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fordhamBy Mike Kuchar, Lead Research Manager, X&O Labs


New research reveals two new methods coaches are using to help “clean up” the read for the ball carrier in zone run schemes. The “drag hand” and the “heavy hands” technique are two methodologies coaches are using this season to make the read more simple for the back. According to coaches, the use of these two techniques alone have significantly improved efficiency in both the inside and outside zone run concepts.

 



By Mike Kuchar

Lead Research Manager

X&O Labs

 

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Drag Hand/Backside Hand Technique

fordhamOn the outside zone scheme, it’s important to teach backside hand and shoulder placement in order to seal off any penetration.  In order to do this, Hand teaches what he calls the drag hand technique.  “As the offensive lineman takes his stretch step to the outside V of the neck, his backside hand placement is the thing that will slow him down enough to catch the 5-technique defender if he slants inside.   “The aiming point of the drag hand technique is the backside peck of the defender.  That movement will stop the penetration of the defender inside.  The Tackle cannot come off the ball with no concern of the defender slanting inside.  He uses the drag hand to catch and hold the defender so he cannot penetrate.”

Joel Rodriquez, the offensive line coach at Fordham University stresses this point to his play side Tackle because more often than not, he will be involved with the “read” of the back.  More often than not that Tackle will more than likely be involved with the read of the back,” said Rodriquez.  “If a one on one scenario, that offensive lineman must get facemask across defender’s facemask on contact and carry a heavy backside arm.  I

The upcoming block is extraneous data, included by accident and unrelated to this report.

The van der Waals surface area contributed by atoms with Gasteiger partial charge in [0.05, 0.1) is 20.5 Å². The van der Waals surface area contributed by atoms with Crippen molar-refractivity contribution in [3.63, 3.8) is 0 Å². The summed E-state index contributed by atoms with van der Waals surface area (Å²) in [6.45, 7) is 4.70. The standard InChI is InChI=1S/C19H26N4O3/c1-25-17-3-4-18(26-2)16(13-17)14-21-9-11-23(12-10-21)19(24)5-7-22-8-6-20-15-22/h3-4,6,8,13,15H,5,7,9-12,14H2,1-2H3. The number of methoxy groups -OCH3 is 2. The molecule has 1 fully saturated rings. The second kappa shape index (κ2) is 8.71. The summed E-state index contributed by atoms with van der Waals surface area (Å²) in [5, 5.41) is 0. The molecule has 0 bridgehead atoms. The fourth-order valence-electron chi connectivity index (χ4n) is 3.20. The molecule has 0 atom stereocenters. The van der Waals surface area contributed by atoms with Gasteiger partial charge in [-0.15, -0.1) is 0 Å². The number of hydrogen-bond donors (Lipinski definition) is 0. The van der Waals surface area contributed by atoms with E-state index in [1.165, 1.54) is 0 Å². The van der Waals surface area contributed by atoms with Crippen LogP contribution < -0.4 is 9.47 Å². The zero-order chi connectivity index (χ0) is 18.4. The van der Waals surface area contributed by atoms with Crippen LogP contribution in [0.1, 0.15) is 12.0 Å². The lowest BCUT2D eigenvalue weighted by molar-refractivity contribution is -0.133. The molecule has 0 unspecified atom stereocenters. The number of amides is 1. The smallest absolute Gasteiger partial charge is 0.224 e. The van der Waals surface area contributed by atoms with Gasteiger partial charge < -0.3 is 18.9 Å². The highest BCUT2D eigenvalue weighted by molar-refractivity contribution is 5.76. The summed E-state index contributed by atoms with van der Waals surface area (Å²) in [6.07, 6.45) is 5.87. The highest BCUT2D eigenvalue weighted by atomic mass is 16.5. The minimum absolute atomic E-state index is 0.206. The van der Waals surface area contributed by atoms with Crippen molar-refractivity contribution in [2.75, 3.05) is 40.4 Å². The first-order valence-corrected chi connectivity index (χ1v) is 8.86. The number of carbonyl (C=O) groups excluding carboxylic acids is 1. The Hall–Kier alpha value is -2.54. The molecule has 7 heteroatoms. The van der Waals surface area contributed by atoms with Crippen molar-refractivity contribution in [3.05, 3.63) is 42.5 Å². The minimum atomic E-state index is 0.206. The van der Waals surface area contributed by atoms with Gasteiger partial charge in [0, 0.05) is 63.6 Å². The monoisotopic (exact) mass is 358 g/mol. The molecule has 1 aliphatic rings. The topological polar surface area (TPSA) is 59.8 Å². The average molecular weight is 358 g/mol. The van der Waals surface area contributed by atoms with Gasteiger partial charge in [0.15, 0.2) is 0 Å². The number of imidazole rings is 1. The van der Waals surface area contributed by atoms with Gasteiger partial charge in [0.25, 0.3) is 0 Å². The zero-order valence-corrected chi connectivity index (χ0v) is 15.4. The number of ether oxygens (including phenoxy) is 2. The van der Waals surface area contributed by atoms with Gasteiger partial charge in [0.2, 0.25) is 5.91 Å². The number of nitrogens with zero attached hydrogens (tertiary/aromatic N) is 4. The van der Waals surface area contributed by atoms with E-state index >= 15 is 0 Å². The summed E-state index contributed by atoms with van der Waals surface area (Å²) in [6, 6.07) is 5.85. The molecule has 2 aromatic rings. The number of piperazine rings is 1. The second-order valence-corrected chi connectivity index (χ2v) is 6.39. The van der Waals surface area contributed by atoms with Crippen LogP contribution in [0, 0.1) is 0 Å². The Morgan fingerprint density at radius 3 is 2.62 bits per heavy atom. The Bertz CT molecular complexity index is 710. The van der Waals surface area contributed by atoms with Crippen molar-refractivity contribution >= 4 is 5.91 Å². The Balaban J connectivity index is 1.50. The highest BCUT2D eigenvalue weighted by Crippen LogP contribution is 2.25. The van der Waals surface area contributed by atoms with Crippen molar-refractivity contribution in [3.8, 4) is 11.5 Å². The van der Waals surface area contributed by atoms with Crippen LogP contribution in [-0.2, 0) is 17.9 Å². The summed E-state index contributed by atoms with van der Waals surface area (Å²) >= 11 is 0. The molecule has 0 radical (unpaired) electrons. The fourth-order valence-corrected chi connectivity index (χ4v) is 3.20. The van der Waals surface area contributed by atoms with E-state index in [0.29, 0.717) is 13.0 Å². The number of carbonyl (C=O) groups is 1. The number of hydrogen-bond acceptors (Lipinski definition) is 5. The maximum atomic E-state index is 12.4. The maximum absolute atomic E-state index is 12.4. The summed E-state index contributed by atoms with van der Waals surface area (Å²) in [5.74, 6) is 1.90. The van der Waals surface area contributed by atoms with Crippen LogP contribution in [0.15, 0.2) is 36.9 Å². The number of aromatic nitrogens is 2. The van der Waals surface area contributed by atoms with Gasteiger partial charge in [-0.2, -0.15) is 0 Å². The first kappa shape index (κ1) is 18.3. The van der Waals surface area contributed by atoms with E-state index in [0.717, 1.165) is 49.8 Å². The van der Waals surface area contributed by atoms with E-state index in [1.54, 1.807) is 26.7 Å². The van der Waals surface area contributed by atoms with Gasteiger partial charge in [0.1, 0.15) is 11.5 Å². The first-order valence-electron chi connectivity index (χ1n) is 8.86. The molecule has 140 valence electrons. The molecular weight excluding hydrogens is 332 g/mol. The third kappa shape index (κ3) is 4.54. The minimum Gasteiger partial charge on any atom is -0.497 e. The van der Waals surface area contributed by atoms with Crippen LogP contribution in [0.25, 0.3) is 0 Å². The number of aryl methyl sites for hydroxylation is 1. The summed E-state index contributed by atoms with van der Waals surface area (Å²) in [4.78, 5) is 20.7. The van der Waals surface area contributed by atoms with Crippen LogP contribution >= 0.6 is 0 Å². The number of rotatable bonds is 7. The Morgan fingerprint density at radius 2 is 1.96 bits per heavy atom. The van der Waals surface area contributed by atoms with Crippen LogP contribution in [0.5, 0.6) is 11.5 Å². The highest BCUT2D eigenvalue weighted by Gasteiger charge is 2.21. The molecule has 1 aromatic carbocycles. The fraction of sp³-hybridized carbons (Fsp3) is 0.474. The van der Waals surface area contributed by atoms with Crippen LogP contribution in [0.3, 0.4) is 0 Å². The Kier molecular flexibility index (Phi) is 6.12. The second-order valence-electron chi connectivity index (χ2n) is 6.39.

Heavy Hands Philosophy

Finally, there is a certain amount of emphasis placed on training the uncovered blocker to assist the covered blocker in the combination scheme and that’s done so by using what Joel Rodriquez, the offensive line coach at Fordham University calls “heavy hands.” This is in reference to helping to take over blocks on the front side of outside zone.  

 

 

What You're Missing:

Join XandOLabs.com exclusive Insiders program and gain full access to the entire clinic article including: 

  • The coaching points behind the “back hand” technique used by veteran offensive line coach Alex Gibbs on the wide zone concept.
  • A video tutorial by longtime NFL offensive line coach Bill Callahan on the drag hand technique.
  • The coaching points that Fordham University offensive line coach Joel Rodriquez uses to train his play side Tackle to help clear up the read for the back in the Rams outside zone concept.
  • The “heavy hands” technique used by uncovered lineman in the wide zone scheme, which helps to alleviate combination blocks at the point of attack.
  • Video tutorials on both these concepts and much more.

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Conclusion

According to the coaches we spoke with, the use of these two techniques can variably improve your zone run schemes.  Since the ball carrier is such a integral component of the zone run game, helping him identify the read can inevitably produce more efficiency in both the inside and outside zone run concepts.  

 

 

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